So...... where is this big premium for this long and skinny route that I've been reading about, exactly?
What you're seeing is the efficiency of the A359 at work. The premium for the non-stop doesn't have to be that high.
Except that airlines don't price premium fares relative to the performance of the aircraft, they price them on what the market will bear.
Excluding adjustments for competitive necessity: if they suddenly get an aircraft that can do the route at less cost, they're going to pocket the savings, not drop the premium fare.
Is this lowering of fares by SQ on a "premier route" a tacit admission by SQ that its current high premium fares are non sustainable into the future?
What you're seeing is more a consequence of the fact that ULH has expanded dramatically since the days that the SIN nonstop option first launched.
Back in 2004, the only remotely comparable flight was CO's single daily EWR-HKG. Now, NYC-HKG is 5x daily, on multiple carriers, from multiple gateways. NYC-TPE is now multiple times daily as well. Soon, NYC-MNL nonstops are going to be starting. These are all 16hr+ flights (unheard of 20yrs ago) that arrive into connecting banks that can efficiently transit you to anywhere in Asia, and almost always with a shorter geographic distance traveled than connecting at SIN.
HKG is the powerhouse gateway for connecting N.America to SE Asia, with TPE not far behind. MNL is getting in on the action; and even NRT/ICN offer more efficient (distance-wise) connections between the USA and almost anywhere in Asia, than SIN does.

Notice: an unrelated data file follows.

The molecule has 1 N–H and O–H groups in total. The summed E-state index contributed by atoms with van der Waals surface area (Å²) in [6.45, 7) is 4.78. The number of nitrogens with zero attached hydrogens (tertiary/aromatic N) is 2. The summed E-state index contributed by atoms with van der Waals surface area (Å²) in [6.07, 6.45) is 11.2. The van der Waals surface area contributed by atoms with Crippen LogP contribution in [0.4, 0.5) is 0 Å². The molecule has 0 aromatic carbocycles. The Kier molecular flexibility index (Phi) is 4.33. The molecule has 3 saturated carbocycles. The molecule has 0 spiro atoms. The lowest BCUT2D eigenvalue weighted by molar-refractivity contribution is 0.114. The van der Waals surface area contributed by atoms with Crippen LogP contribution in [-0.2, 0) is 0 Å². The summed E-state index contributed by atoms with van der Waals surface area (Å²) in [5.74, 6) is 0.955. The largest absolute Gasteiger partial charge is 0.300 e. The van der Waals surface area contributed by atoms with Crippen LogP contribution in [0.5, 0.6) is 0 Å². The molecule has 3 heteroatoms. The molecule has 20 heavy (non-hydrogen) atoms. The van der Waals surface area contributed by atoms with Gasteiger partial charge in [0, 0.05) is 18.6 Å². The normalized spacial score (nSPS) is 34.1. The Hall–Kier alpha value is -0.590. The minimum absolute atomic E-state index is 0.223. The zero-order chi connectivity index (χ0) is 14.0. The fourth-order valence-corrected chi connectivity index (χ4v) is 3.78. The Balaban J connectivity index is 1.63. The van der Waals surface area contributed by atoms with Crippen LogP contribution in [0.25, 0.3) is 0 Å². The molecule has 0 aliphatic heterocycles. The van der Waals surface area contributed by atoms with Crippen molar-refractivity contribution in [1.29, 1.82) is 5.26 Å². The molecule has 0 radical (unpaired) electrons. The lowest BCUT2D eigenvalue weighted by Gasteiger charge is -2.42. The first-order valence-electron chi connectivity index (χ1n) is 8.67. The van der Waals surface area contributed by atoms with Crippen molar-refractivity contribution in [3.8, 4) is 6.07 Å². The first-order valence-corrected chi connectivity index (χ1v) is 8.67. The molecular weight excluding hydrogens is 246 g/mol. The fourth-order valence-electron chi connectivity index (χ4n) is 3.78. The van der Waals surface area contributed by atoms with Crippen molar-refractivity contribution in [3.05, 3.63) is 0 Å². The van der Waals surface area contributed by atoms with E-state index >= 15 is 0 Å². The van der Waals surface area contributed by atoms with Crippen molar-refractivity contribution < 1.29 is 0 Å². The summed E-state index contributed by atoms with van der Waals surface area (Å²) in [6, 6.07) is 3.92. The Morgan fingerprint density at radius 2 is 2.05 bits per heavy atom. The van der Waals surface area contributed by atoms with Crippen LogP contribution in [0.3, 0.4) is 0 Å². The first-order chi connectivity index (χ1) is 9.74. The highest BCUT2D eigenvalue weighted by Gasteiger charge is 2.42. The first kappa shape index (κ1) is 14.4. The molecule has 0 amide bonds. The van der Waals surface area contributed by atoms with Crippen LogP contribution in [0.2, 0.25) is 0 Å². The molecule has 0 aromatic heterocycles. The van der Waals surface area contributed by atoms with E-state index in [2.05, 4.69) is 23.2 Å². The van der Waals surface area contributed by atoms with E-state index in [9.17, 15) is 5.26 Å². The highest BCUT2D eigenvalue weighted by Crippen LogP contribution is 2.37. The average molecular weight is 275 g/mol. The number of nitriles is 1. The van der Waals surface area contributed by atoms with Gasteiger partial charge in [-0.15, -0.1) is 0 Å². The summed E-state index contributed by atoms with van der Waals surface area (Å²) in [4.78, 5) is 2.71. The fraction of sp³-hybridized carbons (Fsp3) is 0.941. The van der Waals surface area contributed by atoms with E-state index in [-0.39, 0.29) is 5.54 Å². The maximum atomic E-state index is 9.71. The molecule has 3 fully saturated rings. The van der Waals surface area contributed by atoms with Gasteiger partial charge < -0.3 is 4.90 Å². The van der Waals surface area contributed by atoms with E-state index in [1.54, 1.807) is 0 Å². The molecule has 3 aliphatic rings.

It's more difficult for SQ to justify any atypically high price on that route, than it would've been previously. Even for SIN O&D:
Yes time is money, but if someone had to fly the route and SQ's single daily timing didn't work for them: then they can hop on any number of CX flights NYC-HKG, have the option of F class which SQ isn't offering on the nonstop, and still get to SIN in around the same in-air time with a brief connection and multiple timing options @HKG as well.
That's hard to fight.
Like I said, that flight often clocked at well above 19 hours.
That was then.
They now have an aircraft that cruises at 0.85M (versus 0.82M), and as AI has shown, route modeling has continued to improve significantly in even just the last few years.
Not only do they seem confident that they can shave about a half hour from the cruise time; but the flights will also likely have a much more direct approach into and out of NYC due to the 5am arrival times-- they won't have to deal with all the evening air traffic that the previous flight had to queue up into.
I myself, suspect a more prosaic motive... ~Thranduil